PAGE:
Constantinople: Capital frieze and inscription in the Church of Saints Sergius and Bacchus (Little Hagia Sophia or the Küçük Ayasofya mosque)

Department Archive
Collection BSA SPHS Image Collection
Reference No. BSA SPHS 01/3720.C0902
Level Item
Description Glass negative, quarter plate size, a copy negative taken from a photographic print or postcard.
Dimensions 10.5 x 8 cm
Place Church of Saints Sergius and Bacchus
Dates Latest 1923
Donor/Creator The Society for the Promotion of Hellenic Studies
Sebah & Joaillier
Scope and Content The original description in the SPHS register reads: "Constantinople, SS Sergius & Bacchus caps frieze and inscription".
Notes Latest date based on the inclusion in the 1923 list of accessions to the slide catalogue. The caption "[N]o. 929 . Petite Ste Sophie" and the photographic studio of "Sebah & Joallier" printed on the bottom of the photograph.
Further information The church of Hagioi Sergios and Bakchos is one of the most important monuments of early Byzantine architecture. It was erected by Justinian between 527 and 536 at Hormisdas palace, below the Hippodrome, and stands, apart from minor modifications and the Turkish portico on the west façade, impressively intact to date. An octagon with a square is linked to the tradition of octagonal palace churches with galleries expanding the central nave on diagonal axes, colourful columns and the finest architectural sculpture. The earlier basilica of Hagioi Petros and Paulos, with which it shared narthex and atrium, was erected by Justinian too, probably between 518 and 520. Together they must have formed a complex liturgical plan of twin churches in the early Byzantine period.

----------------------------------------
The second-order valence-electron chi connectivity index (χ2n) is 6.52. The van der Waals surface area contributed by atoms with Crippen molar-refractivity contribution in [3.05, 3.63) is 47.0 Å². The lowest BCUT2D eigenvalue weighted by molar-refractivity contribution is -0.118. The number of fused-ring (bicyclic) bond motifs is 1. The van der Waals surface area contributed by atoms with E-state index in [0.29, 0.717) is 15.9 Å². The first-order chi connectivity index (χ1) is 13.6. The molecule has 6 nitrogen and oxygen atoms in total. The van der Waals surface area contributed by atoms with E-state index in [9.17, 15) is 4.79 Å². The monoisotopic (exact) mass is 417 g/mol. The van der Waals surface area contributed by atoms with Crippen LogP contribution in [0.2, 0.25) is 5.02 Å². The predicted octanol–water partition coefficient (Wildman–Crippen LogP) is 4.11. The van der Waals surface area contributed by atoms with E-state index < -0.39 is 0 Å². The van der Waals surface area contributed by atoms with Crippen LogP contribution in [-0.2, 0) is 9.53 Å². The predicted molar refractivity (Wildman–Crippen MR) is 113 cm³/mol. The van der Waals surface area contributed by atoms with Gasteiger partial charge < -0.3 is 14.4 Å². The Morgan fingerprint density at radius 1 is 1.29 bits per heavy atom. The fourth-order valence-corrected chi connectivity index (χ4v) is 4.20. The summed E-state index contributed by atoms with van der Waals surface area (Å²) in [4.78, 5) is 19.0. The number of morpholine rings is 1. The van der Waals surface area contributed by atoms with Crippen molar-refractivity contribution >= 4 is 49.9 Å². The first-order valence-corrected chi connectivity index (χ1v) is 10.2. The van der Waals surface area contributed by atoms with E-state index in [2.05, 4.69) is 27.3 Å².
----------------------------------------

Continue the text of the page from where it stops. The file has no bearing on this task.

Reference 1923 JHS 43: 9th accession to 1913 slide catalogue. lxi.SPHS C.902. Link to article